In high school, myself and some other social deviants founded a mythical country called "Freedonia" as an homage to the country in the Marx Brother's movie "Duck Soup." The goal of this country was to provide creative excuses to continually throw parties - which it did admirably. Everyone at the parties had "official" roles within Freedonia, and among mine was Vice-Chairman of FASA (Freedonian Aeronautics and Space Administration). Some old jokes never die.
FASA Corporation was founded with an investment of $350 in 1980 by Weisman and Babcock, "a college gaming friend who happened to have $175.00 dollars and some time on his hands," according to Weisman. Five years later Weisman's father, Mort Weisman, joined the company to handle the growing company's management.

Entering Role-Playing Games

Unseen: A History of FASA, Battledroids and BattleTech by Michael "Sigil" Todd picks up the thread:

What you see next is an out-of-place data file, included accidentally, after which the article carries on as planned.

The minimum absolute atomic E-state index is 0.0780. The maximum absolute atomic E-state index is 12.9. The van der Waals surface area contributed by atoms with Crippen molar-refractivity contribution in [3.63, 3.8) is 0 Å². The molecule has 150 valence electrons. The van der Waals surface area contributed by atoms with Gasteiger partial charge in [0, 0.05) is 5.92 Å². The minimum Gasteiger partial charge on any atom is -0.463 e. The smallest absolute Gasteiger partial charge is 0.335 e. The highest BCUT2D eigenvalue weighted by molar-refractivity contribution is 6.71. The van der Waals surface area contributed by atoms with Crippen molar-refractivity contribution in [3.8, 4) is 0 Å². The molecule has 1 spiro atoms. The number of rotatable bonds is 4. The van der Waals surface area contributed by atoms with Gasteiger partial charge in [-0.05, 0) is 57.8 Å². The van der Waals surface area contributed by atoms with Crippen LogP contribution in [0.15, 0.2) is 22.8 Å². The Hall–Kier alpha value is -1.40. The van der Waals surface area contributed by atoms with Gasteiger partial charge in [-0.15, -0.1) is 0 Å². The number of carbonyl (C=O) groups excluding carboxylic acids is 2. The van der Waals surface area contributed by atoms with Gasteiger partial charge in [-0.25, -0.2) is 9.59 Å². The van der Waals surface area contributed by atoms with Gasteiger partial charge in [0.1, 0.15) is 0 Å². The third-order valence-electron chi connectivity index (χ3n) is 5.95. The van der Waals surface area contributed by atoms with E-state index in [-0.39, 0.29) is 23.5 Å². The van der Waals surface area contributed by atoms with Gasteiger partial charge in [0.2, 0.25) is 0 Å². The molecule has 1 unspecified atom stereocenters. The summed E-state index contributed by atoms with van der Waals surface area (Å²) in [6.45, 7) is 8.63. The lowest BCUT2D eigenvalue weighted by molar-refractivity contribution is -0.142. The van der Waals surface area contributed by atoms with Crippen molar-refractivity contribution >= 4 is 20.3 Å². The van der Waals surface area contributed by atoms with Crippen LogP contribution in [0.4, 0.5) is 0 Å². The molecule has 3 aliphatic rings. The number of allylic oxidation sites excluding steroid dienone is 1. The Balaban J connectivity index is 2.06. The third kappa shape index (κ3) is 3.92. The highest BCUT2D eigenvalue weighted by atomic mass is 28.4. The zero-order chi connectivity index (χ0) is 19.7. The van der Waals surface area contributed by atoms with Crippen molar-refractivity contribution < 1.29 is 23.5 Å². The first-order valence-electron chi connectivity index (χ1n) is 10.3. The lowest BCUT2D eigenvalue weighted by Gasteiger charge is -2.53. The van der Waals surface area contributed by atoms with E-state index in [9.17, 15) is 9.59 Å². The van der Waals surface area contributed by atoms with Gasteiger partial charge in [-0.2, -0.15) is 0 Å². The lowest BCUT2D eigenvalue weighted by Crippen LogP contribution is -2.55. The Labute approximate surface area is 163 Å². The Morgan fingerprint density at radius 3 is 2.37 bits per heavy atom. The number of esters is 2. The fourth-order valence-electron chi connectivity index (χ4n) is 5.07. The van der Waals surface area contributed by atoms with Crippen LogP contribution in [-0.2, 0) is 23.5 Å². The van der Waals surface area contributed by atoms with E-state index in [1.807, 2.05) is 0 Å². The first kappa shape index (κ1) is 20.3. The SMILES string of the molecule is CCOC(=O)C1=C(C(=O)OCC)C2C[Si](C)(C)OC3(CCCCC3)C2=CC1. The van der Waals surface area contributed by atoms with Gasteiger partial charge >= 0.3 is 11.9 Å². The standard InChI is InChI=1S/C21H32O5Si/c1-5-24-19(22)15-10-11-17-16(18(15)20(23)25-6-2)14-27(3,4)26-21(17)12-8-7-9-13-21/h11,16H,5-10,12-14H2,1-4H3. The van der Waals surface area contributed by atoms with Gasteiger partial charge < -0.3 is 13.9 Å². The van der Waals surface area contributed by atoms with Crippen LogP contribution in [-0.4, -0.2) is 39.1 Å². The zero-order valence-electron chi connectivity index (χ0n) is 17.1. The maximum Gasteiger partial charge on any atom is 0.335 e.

FASA’s initial entrance into the war and role-playing game (RPG) market was producing licensed game supplements for Game Designers’ Workshop’s (GDW) science fiction Traveller RPG game, a franchise first introduced in 1977. FASA produced Traveller supplements between 1980-1983. It should be noted, however, that technically FASA published Battlestar Galactica in 1979 and their logo appears on both the front and back of the box. However, there is no copyright attributed to FASA for the work, instead it explicitly lists only Universal City Studios, the company responsible for creating the initial television series in 1978.
FASA went on to produce products for Traveller, as well as other licenses like Star Trek (1983), BattleTech (1984), The Doctor Who Role Playing Game (1985), Shadowrun (1989), Earthdawn (1993), The Last Starfighter Combat Game (1984), The Masters of the Universe RPG (1985), and Top Gun (1986). FASA Corporation ceased active operations in 2001, selling the BattleTech, Earthdawn, and Shadowrun properties to WizKids ... a company founded in 2000 by FASA co- founder Jordan Weisman.

BattleTech started as Battledroids in 1984 after Weisman and Babcock hit upon the idea of Japanese mecha models as board game pieces. FASA, who was pursuing a Star Wars license, changed the name from "Battledroids" to "BattleTech" in 1985 to avoid conflict with LucasFilms' "droid" trademark. But the FASA founders had other plans that went beyond tabletop gaming.